There’s also a chance your water might taste bitter, sour, salty, or earthy, even if your home is brand new. That’s because most of these issues come from your water supply before it ever enters your house. Even brand new pipes won’t remove something unpleasant that’s already in your water–but water treatment can. Dierolf can test your water and recommend the best system to improve the taste of your water and remove anything that might be hazardous.

Your Plumbing Infrastructure Might Be Older Than Your Home

It’s easy to assume that a brand new home, with brand new pipes, would provide you with clean, uncontaminated water, especially if it’s coming from a municipal source. Yes, municipal water goes through multiple levels of water treatment and is routinely tested for several contaminants. And yes, your brand new pipes should not be leaching anything into your water.

But the water must travel through underground pipes from its original source to your home, and that can be problematic. These pipes may be significantly older than your home–and older than the laws that forbid using lead in plumbing. The American Water Works Association estimates that 6.1 million municipal water lines still use lead pipes. And because water authorities test your water before it enters those pipes, not before it enters your home, you won’t know if heavy metals are leaching into your water until you start having problems. Consuming even small amounts of lead can lead to a wide variety of unpleasant and potentially fatal side effects, and is particularly dangerous to pregnant women and small children, as it can lead to significant developmental damage. Although federal funds have been allocated to identify and replace these lead pipes, this process will take years. Installing a water treatment system can protect you and your family now.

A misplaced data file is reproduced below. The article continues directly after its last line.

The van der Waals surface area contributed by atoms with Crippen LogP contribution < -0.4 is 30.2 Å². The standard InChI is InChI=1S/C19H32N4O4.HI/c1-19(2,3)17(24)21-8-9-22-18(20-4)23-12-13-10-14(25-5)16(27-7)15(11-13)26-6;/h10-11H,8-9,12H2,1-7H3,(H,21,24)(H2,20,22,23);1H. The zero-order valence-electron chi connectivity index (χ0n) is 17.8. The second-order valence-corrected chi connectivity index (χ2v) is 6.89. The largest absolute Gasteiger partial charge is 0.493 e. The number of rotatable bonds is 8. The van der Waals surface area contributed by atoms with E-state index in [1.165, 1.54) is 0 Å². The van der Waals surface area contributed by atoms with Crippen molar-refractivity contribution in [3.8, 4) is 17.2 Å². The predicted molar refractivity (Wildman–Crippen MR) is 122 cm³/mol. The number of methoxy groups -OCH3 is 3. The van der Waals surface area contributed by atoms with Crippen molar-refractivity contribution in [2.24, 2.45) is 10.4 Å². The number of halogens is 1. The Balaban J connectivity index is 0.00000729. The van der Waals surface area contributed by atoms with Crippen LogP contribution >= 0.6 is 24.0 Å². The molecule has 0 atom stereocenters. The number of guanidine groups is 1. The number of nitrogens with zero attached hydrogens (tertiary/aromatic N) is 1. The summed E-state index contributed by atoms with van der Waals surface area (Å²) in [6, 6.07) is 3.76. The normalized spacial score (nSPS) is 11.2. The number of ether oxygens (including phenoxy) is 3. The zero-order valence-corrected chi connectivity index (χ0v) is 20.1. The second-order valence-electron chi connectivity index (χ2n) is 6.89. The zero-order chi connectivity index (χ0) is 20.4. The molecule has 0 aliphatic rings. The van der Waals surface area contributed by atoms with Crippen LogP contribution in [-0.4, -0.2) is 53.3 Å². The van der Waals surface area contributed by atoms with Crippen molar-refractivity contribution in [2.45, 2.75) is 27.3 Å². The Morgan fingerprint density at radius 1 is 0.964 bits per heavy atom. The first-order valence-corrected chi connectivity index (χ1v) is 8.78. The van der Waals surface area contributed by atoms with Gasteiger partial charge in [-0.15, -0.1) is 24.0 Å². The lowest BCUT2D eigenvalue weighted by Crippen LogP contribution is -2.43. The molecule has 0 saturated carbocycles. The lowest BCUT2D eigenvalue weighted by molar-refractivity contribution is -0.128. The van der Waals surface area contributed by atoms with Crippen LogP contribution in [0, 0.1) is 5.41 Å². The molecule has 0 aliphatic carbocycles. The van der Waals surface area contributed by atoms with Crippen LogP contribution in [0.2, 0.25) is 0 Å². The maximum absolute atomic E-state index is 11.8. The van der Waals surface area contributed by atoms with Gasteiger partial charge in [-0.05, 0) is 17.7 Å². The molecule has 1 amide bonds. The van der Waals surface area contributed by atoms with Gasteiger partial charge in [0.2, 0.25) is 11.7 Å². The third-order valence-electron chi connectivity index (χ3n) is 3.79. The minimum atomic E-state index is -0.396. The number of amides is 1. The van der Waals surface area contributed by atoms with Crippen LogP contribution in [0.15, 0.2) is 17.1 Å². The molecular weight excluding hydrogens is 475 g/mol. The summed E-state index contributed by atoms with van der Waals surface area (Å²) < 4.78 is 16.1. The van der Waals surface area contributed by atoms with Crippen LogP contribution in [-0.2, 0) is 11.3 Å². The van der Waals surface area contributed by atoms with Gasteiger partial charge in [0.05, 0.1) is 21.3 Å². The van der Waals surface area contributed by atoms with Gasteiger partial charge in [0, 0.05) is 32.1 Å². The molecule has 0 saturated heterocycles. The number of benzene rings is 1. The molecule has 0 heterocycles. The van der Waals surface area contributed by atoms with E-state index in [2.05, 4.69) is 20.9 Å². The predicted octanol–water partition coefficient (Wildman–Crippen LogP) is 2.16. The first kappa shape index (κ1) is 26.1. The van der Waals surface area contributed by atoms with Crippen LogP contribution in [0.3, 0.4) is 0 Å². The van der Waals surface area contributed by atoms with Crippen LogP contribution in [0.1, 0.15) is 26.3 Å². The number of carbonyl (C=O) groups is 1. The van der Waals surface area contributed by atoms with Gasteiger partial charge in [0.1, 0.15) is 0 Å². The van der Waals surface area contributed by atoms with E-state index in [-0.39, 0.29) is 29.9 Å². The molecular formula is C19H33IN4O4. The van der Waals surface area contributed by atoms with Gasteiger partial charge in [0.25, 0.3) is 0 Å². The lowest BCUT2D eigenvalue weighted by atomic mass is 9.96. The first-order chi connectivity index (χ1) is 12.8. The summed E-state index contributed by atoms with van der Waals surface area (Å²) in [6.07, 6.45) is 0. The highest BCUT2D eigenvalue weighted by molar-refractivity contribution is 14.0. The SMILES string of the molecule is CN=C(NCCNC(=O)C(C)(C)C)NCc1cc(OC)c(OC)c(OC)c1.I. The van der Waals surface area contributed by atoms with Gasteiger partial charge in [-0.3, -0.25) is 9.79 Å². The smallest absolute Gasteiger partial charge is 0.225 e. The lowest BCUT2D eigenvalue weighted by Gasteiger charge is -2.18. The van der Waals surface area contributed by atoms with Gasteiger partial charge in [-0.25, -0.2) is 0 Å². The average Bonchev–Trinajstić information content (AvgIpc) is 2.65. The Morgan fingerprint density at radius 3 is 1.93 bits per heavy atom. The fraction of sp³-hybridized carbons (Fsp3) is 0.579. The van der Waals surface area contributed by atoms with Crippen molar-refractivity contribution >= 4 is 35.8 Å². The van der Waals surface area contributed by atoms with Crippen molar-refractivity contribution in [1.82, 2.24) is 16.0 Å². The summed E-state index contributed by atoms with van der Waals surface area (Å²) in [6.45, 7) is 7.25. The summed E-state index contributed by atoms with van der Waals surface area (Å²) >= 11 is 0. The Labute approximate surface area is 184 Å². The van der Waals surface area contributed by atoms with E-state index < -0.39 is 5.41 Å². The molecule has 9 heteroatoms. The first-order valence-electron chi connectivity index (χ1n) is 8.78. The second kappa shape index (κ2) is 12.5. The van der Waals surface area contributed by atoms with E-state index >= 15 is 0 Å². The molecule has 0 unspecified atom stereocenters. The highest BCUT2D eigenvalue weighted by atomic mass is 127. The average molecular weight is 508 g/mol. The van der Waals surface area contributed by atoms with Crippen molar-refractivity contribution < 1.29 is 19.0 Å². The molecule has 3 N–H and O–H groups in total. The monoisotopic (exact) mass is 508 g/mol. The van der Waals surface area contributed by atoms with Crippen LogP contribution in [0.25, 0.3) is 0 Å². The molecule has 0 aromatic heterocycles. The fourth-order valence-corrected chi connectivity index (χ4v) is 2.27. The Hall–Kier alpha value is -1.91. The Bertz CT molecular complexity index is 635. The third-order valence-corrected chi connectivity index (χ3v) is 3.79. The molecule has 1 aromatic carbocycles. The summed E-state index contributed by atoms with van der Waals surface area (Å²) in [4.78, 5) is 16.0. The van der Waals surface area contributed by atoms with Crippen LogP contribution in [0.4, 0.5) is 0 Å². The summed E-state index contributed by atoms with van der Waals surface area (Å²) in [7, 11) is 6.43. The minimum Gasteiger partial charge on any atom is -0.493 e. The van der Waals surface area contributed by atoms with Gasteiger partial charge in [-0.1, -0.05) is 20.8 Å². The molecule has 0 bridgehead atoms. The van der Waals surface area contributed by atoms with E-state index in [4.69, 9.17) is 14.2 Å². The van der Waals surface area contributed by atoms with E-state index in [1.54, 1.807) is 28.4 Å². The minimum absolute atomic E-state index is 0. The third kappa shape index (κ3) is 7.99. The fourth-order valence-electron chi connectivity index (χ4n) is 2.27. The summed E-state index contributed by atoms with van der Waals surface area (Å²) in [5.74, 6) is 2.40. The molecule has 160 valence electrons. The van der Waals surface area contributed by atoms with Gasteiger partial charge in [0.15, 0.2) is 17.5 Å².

Your Well Is Unregulated

If you get water from a private well instead of a municipal source, water treatment can provide an extra safeguard of water quality. Pennsylvania does not regulate private wells after they’ve been dug. That means that there’s no automatic system in place to ensure that your water supply is safe.

There are several steps you can take to maintain your well and check your water quality on a regular basis, although many homeowners grow lax or are unaware of what they should be doing. Even if you test your water regularly, your water source could become contaminated between tests. Anything from a dead animal to chemical runoff could leave you with a nasty surprise.

It’s important to get your water tested whenever you notice a change in its taste, appearance, or smell. But water treatment may be able to preventively address common problems. Dierolf can test your well water to identify any concerns and suggest a water treatment plan.

In Summary

The water quality in your home can affect both your health and your quality of life. Even if your home is brand new, various issues with your water supply could lead to water that tastes less than ideal, is too hard, and might even be unsafe. But most water issues can be corrected with the proper water treatment plan. As your local water experts, contact Dierolf Plumbing and Water Treatment to test your water and recommend the best water filtration system for your new home.